Memorandum by the Assistant to the Legal Adviser ( Ward ) to Mr. Eugene H. Dooman of the Division of Far Eastern Affairs

The following informal observations are submitted in regard to the several inquiries contained in the informal memorandum from the Japanese Embassy, attached hereto,39 relating to certain provisions of the treaty between the United States and Germany concluded December 8, 1923. The observations are numbered to conform to the numbers of the inquiries in the memorandum.

II (2) (a) It would seem to be difficult to formulate a clearer or more comprehensive interpretation of the word “inviolable” as used in Article XX of our treaty with Germany than the language of the second paragraph of that article, which reads as follows:

“The consular offices and archives shall at all times be inviolable. They shall under no circumstances be subjected to invasion by any authorities of any character within the country where such offices are located. Nor shall the authorities under any pretext make any examination or seizure of papers or other property deposited within a consular office. Consular offices shall not be used as places of asylum. No consular officer shall be required to produce official archives in court or testify as to their contents.”

The quoted language permits of no exception whether on the plea of “urgent necessity” or otherwise and it appears to be clear that the provisions of Article 131 of the “Specimens of Judicial police service” referred to in the note from the Japanese Embassy are irreconcilable with the provisions of the treaty under reference insofar as concerns consular offices and consular archives.

It will be noted, however, that the quoted provision prohibits the “invasion” of consular offices and archives. It would not be an “invasion” of the consulate if the local authorities were invited to enter the consular office to prevent the execution of a crime or to arrest a person who had unlawfully entered the consulate. The local authorities could not, however, forcibly enter the consulate against the wishes of the officer in charge without violating the treaty provision in question.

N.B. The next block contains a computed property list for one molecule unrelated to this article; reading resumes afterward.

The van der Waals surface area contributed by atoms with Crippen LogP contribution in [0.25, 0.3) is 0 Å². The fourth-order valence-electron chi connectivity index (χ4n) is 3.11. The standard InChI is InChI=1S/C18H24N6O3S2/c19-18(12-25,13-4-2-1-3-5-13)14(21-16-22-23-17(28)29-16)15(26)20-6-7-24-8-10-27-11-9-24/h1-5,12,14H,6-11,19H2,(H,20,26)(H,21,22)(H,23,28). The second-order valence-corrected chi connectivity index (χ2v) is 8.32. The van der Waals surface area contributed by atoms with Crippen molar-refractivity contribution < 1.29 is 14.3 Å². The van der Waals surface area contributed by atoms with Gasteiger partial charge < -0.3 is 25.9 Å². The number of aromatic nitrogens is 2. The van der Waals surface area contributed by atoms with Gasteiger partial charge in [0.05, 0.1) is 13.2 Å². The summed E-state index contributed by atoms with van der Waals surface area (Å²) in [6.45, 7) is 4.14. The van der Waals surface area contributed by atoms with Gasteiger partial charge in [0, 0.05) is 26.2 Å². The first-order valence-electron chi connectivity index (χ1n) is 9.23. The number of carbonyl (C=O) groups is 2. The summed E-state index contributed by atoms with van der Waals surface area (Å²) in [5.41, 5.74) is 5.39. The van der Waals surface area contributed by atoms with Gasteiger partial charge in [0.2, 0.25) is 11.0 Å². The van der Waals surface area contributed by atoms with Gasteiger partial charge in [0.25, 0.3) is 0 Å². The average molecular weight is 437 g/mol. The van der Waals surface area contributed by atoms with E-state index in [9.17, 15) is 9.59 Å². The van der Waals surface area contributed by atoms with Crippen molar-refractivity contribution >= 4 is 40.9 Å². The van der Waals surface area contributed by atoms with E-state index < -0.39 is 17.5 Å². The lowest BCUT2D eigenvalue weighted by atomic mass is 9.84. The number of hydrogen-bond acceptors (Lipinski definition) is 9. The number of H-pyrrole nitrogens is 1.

It is hardly necessary to add, however, that the treaty provision under reference would not be likely to be invoked by any government to prevent the performance of any necessary official function not inconsistent with the purpose and spirit of the treaty.

II (2) (b) Strictly interpreted, the provision of Article XX of the German-American treaty, to which this inquiry of the Embassy [Page 1059] relates, supports the view expressed by the Embassy to the effect that the words “other property deposited within a consular office” refers to all and any property of every description placed within a consular office and is not limited to the property which has to do with the conduct of consular business. Article III of the Franco-American Consular Convention of 1853,40 providing for inviolability of consular offices, apparently was so interpreted by both the American and French Governments in a case involving the acceptance by the American Consul at Nice of private property of an American citizen in order to prevent its attachment in legal proceedings. Upon request of the French Government the Government of the United States instructed the Consul to return the property to its owner and to notify the French authorities when delivery was to be made (Consular Privileges and Immunities—Stewart, page 37).